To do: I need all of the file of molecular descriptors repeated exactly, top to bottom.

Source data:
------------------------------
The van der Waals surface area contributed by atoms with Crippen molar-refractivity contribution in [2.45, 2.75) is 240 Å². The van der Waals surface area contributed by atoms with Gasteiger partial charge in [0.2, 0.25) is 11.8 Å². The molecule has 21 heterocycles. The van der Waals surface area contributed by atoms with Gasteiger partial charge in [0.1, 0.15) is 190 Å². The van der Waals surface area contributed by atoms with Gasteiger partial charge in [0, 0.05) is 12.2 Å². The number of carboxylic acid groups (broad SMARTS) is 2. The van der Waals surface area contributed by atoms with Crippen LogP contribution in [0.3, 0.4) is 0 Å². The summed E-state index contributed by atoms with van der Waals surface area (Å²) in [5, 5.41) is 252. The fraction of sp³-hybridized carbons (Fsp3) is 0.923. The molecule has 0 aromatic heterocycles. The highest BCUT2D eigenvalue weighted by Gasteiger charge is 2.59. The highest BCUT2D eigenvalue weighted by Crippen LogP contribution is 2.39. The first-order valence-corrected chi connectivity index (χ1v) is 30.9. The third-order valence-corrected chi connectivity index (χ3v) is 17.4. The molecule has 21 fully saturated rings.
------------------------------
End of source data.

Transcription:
The van der Waals surface area contributed by atoms with Crippen molar-refractivity contribution in [2.45, 2.75) is 240 Å². The van der Waals surface area contributed by atoms with Gasteiger partial charge in [0.2, 0.25) is 11.8 Å². The molecule has 21 heterocycles. The van der Waals surface area contributed by atoms with Gasteiger partial charge in [0.1, 0.15) is 190 Å². The van der Waals surface area contributed by atoms with Gasteiger partial charge in [0, 0.05) is 12.2 Å². The number of carboxylic acid groups (broad SMARTS) is 2. The van der Waals surface area contributed by atoms with Crippen LogP contribution in [0.3, 0.4) is 0 Å². The summed E-state index contributed by atoms with van der Waals surface area (Å²) in [5, 5.41) is 252. The fraction of sp³-hybridized carbons (Fsp3) is 0.923. The molecule has 0 aromatic heterocycles. The highest BCUT2D eigenvalue weighted by Gasteiger charge is 2.59. The highest BCUT2D eigenvalue weighted by Crippen LogP contribution is 2.39. The first-order valence-corrected chi connectivity index (χ1v) is 30.9. The third-order valence-corrected chi connectivity index (χ3v) is 17.4. The molecule has 21 fully saturated rings.